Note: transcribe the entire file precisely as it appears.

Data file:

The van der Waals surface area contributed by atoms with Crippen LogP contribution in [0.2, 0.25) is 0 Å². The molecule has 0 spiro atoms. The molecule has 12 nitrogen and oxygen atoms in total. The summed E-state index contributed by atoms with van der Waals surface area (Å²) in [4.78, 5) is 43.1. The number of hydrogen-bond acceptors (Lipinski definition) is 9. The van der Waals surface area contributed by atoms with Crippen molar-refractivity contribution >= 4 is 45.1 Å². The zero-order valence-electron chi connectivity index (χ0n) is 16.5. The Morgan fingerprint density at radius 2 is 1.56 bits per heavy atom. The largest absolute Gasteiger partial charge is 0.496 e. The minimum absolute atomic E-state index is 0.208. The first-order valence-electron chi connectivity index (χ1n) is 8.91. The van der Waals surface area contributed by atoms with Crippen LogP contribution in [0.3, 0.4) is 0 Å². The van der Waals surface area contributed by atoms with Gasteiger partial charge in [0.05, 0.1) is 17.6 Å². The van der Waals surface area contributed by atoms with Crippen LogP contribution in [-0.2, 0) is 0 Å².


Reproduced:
The van der Waals surface area contributed by atoms with Crippen LogP contribution in [0.2, 0.25) is 0 Å². The molecule has 0 spiro atoms. The molecule has 12 nitrogen and oxygen atoms in total. The summed E-state index contributed by atoms with van der Waals surface area (Å²) in [4.78, 5) is 43.1. The number of hydrogen-bond acceptors (Lipinski definition) is 9. The van der Waals surface area contributed by atoms with Crippen molar-refractivity contribution >= 4 is 45.1 Å². The zero-order valence-electron chi connectivity index (χ0n) is 16.5. The Morgan fingerprint density at radius 2 is 1.56 bits per heavy atom. The largest absolute Gasteiger partial charge is 0.496 e. The minimum absolute atomic E-state index is 0.208. The first-order valence-electron chi connectivity index (χ1n) is 8.91. The van der Waals surface area contributed by atoms with Crippen LogP contribution in [0.3, 0.4) is 0 Å². The van der Waals surface area contributed by atoms with Gasteiger partial charge in [0.05, 0.1) is 17.6 Å². The van der Waals surface area contributed by atoms with Crippen LogP contribution in [-0.2, 0) is 0 Å².